Spring in this area is nothing short of wonderous. It follows a time of year that is virtually leafless, cold, and quiet. Then in a very short period of time, more than a few leaves have budded. Followed by the awakening of most animal life, flowers, birds, and insects. The windows are opened and the rich sounds and scents of spring surround you! It will awaken all your senses and invigorate you. At least it does for me. I cannot wait to throw open the windows for good. I miss the sound of the Peepers (small tree frogs) and Katydids (green bugs) that sing me to sleep all through to the end of summer. This is spring in western North Carolina's southern Appalachian Mountains. Below are a few images of Spring, please "click" to see a bigger picture of each one.
The Black Mountains (part of the southern Appalachian Mountains) of western North Carolina have ridges that rise to a maximum of 6684 feet at Mount Mitchell, the highest in eastern North America. It is named for Dr. Elisha Mitchell, who was a professor at the University of North Carolina. He first measured its height in 1835. In 1857, Dr. Mitchell set out to verify his measurement of the peak, and he fell and died at the foot of a waterfall on the mountain. He is buried at the summit of Mount Mitchell. Between these high summits and the surrounding lowlands at less than 1000 feet there is a range of climates and environments that are as diversified as the habitats found in the area from Georgia to Newfoundland. This one mountain range encompasses almost every forest type that occurs in the eastern half of the continent.
At the height of glaciation 18,000 years ago, ice sheets covered the Appalachians as far south as north-eastern Pennsylvania. Because of the Southern Appalachians escaping glacial scouring, the region is a treasure trove of biological diversity. In the Southern Blue Ridge Province of the Southern Appalachians (the mountains of western Virginia, eastern Tennessee, western North Carolina, northwestern South Carolina and north Georgia), there are approximately 2,500 species of vascular plants. Many of these are "endemic" to the region; that is, they are not found growing wild in any other place in the world. Some are so restricted in range as to be found only in a few spots within the Blue Ridge.
The greatest number of species of trees in North America is found here, including a score of species whose representatives reach record proportions and are the oldest in North America. So dense are these woods that there are, in fact, very few places - streams and certain bald ridgetops - where trees do not grow. One of the largest old growth preserves in the eastern US, is North Carolina's Joyce Kilmer Memorial Forest. It is located in Graham County, and has a 3800-acre tract of untouched trees up to 400 years old. Huge poplars, some 20 feet in circumference, tower 125 feet or more toward the sky. There are also giant red oaks, and magnificent hemlocks. The area was dedicated on July 30, 1936, to the Poet, Joyce Kilmer as a living memorial.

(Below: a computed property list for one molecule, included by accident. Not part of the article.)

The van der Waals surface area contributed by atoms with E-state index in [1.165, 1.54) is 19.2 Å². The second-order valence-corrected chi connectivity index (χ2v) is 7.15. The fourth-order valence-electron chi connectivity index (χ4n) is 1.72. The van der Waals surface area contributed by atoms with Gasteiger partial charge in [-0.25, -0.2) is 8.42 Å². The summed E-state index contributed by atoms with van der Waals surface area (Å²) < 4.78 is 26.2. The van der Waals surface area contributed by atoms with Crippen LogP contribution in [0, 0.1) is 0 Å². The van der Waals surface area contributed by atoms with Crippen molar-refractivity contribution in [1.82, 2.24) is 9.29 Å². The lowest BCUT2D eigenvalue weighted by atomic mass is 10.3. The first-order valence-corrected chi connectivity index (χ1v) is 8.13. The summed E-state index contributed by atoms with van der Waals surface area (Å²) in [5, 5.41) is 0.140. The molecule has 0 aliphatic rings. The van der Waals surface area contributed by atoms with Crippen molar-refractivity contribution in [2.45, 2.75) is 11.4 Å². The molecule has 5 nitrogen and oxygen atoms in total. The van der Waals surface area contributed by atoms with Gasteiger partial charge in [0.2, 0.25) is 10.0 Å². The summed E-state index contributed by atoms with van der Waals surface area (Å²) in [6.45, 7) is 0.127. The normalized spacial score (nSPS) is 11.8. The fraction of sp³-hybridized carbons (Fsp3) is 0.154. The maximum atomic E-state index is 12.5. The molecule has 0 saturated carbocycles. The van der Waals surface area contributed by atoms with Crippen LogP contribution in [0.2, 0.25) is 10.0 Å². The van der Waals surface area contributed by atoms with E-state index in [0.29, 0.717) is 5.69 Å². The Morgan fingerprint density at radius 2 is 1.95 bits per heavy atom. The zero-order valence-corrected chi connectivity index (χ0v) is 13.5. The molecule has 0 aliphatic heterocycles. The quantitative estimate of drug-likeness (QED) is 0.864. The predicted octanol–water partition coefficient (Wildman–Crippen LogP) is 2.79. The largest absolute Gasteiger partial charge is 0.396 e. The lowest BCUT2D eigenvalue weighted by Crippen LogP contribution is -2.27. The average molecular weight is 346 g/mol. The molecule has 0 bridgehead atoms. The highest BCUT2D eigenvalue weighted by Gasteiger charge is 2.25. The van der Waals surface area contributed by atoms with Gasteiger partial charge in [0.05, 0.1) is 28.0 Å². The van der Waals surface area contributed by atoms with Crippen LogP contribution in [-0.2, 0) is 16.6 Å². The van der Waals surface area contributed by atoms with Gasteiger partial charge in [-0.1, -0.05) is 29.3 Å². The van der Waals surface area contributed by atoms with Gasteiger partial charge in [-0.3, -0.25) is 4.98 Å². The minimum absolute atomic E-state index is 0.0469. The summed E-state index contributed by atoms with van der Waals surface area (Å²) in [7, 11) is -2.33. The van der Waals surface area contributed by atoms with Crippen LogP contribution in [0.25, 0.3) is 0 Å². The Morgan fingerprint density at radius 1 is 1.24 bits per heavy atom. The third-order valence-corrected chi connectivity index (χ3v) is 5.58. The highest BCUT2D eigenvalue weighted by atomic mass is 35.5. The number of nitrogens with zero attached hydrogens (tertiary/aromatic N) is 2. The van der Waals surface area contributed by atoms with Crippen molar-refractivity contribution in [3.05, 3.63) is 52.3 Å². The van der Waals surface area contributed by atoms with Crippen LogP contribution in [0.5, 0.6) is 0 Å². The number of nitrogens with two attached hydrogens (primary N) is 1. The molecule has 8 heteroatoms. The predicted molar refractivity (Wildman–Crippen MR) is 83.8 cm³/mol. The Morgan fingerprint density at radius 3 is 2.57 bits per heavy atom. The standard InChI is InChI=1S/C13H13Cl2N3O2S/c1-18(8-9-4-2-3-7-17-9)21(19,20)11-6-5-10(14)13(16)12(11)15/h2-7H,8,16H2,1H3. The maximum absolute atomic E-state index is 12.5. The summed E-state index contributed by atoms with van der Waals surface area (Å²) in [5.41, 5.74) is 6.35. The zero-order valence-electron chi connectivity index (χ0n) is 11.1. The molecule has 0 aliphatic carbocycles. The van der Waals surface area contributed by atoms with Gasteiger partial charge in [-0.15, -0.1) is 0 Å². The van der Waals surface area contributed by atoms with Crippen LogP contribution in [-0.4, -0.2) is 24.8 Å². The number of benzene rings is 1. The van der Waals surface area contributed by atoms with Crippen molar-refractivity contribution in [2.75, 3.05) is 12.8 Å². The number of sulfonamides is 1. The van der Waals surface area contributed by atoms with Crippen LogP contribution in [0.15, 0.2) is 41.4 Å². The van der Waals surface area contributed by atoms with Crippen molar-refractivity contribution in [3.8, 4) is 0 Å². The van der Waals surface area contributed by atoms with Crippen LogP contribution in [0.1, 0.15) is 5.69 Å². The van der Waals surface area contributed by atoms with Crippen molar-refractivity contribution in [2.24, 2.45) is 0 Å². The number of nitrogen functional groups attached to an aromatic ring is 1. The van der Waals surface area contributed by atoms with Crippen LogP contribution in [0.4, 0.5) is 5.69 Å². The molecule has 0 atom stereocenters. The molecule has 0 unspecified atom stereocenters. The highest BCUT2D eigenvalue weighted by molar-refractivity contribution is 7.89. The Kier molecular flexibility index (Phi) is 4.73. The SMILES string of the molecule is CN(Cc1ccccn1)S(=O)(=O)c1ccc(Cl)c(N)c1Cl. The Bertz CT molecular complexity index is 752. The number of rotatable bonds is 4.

The butterfly pictured at the top of the page is a Red Admiral (Vanessa atalanta) and it is found in this area as well as from subarctic Canada to Central America. It is 1 3/4 inches to 2 1/4 inches in size. The Red Admiral will alight on a person's shoulder day after day in a garden. This species emigrates north in the spring, and there is some evidence of a return flight in the fall. In midsummer it is not unusual to see them chasing each other or Painted Ladies (another species of butterfly) just before a thunderstorm or at dusk. During the full sunshine hours, they are more likely to be found quietly drinking from flowers or fruit.
Another frequent visitor in this area is the Carolina Wren (Thryothorus ludovicianus), pictured at the top of the page. This bird is around 5 1/2 inches in length. They range from south Iowa, east to south New England, southward to Texas and Florida. They are a compact, energetic, warm brown bird; large for a wren. They nest on my porch in the ferns in the summer, and have wintered in a birdhouse on the same porch. Many a nest of young wrens have been raised on our porch. Once we had the pleasure of being present when Mom and Dad Wren sent the young ones out for their first flight. The parents were both present and would call to the young birds to get them to fly to the safety of the underbrush with them.